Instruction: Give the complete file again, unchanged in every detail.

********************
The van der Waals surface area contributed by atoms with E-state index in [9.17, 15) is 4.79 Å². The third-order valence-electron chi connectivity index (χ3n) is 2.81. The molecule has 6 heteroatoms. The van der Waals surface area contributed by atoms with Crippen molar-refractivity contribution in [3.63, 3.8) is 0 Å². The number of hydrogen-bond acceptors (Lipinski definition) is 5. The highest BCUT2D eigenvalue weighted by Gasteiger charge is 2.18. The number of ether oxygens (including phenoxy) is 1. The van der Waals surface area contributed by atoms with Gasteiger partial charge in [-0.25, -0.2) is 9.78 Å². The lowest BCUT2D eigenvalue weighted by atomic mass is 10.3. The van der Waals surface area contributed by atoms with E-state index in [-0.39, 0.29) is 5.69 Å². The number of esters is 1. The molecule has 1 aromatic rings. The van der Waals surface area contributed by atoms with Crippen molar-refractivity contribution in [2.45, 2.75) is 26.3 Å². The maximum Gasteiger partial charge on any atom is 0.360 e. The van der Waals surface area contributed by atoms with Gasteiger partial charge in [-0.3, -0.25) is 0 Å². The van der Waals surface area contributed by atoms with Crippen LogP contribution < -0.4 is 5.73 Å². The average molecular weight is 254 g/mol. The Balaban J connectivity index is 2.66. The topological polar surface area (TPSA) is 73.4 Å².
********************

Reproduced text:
The van der Waals surface area contributed by atoms with E-state index in [9.17, 15) is 4.79 Å². The third-order valence-electron chi connectivity index (χ3n) is 2.81. The molecule has 6 heteroatoms. The van der Waals surface area contributed by atoms with Crippen molar-refractivity contribution in [3.63, 3.8) is 0 Å². The number of hydrogen-bond acceptors (Lipinski definition) is 5. The highest BCUT2D eigenvalue weighted by Gasteiger charge is 2.18. The number of ether oxygens (including phenoxy) is 1. The van der Waals surface area contributed by atoms with Gasteiger partial charge in [-0.25, -0.2) is 9.78 Å². The lowest BCUT2D eigenvalue weighted by atomic mass is 10.3. The van der Waals surface area contributed by atoms with E-state index in [-0.39, 0.29) is 5.69 Å². The number of esters is 1. The molecule has 1 aromatic rings. The van der Waals surface area contributed by atoms with Crippen molar-refractivity contribution in [2.45, 2.75) is 26.3 Å². The maximum Gasteiger partial charge on any atom is 0.360 e. The van der Waals surface area contributed by atoms with Gasteiger partial charge in [-0.3, -0.25) is 0 Å². The van der Waals surface area contributed by atoms with Crippen LogP contribution < -0.4 is 5.73 Å². The average molecular weight is 254 g/mol. The Balaban J connectivity index is 2.66. The topological polar surface area (TPSA) is 73.4 Å².